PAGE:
Seabrook House was founded by Jerry and Peg Diehl in 1974. Jerry passed away in 1989 but Peg and their son Ed, continues their mission today. This is their story.
After years of pain, confusion and fear, Jerry Diehl came reluctantly to Alcoholics Anonymous. He had reached a bottom that only a few short years before could not have been imagined. The year was 1968, his wife Peg was making heartbreaking plans to take the four boys and leave Ocean City, NJ and return to the support of family in Philadelphia. Conflict reigned supreme. Jerry loved Peg and the kids, but love alone wouldn’t make him stop drinking.
Peg loved an alcoholic. She didn’t know the man she married would become one, though. There were times early on when drinking seemed normal, even fun. As the years passed, Jerry’s drinking increased, along with a number of missed opportunities. Hopes were replaced with fear and uncertainty. The crisis all around the Diehl family peaked with the discovery that a fifth child was to be born. What for couples without alcoholism would be joyous news was met with despair.
Peg walked the beach alone, praying for some answer, for some way to go. An answer came: Peg remembered her cousin George (decades before) had entered Alcoholics Anonymous (AA) and lived a long, happy, sober life. She went home and discussed the idea with Jerry and he agreed to try. Although a relapse would follow, Jerry’s recovery began to take hold. Peg learned that there was help for family members too, and together they began a journey of healing. Their fifth child was born that first year, never to see his dad take a drink in his lifetime.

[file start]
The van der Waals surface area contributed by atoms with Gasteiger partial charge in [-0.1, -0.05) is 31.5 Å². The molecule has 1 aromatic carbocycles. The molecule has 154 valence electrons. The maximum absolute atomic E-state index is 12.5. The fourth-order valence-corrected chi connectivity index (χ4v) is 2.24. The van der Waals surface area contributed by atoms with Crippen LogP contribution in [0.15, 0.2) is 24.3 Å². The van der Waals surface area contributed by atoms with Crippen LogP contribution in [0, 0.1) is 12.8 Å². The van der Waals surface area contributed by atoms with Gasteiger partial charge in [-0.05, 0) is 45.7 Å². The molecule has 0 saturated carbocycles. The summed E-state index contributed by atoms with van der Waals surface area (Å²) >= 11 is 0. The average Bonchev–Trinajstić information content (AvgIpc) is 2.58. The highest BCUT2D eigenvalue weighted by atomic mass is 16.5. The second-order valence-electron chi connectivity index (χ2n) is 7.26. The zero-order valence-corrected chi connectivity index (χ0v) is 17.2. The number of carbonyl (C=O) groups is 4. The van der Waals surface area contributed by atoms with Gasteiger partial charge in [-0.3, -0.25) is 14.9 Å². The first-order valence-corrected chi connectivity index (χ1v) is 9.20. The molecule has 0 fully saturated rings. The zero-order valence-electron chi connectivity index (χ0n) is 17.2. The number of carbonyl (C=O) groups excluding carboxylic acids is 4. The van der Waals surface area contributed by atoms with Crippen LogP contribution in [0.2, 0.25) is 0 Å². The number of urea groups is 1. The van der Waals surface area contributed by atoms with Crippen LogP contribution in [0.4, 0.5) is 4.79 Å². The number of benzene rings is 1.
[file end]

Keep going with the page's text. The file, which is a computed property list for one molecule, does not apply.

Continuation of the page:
How Seabrook House Came to Be
In those first years of recovery, Jerry and Peg made many friends who were joined in a common struggle to restore their lives. Amidst the shared support of their newfound friends was the discovery of so many for whom sobriety just wouldn’t come so easily. Some seemed to sincerely try, but just could not resist that first drink or drug long enough to hear the message. Others would get a foothold, only to relapse repeatedly. Many would drift away, marriages would break up, children would scatter, and still more would die of the disease.
The Diehls came to know a few sober friends who shared a different experience. A fortunate few had gone to rehabilitation centers in Pennsylvania. Treatment helped these folks get a foothold on sobriety and return to AA where they built a stronger foundation. Around their kitchen table, they began to explore ways to bring a treatment center to southern New Jersey. Jerry knew Senator Harrison Williams, whose own recovery from alcoholism began that same year. The senator suggested the group reach out to the National Institute of Alcohol Abuse and Alcoholism. The NIAAA sought new ideas to advance the battle against the disease.
Peg identified a missing ingredient. At that time, little was done to help the alcoholic’s family. A proposal was written to NIAAA, including the unique feature of a treatment plan for family members. Confident, those faithful early founders searched for a location and were led to the vacant estate of frozen foods pioneer Charles F. Seabrook. Nestled within forty landscaped acres stood the Seabrook mansion, a perfect, peaceful place. Seabrook House received notice that startup funds would be available. Jerry and Peg, their six year-old son, and so many recovering friends arrived to spruce up the old mansion and make it ready for that first call for help. In June of 1974, Seabrook House opened its doors, embracing a vision to make recovery possible for every family who needs it.
Seabrook House Today
Built upon the bedrock of helping others, Seabrook House has assisted thousands in their search for a new beginning. The residential campus has expanded tremendously to meet the educational, medical and counseling needs of patients. In 2008, a new Transitional Living Facility was opened in Westfield, Pennsylvania. Great care is taken to preserve the warm, friendly atmosphere for which Seabrook House has become known.
As an internationally recognized organization, Seabrook House has earned a reputation for excellence in the treatment of adults, teenagers and its specialized work with mothers and their children. Now, more than thirty five years old, Seabrook House remains inspired by the beliefs and integrity of its founders.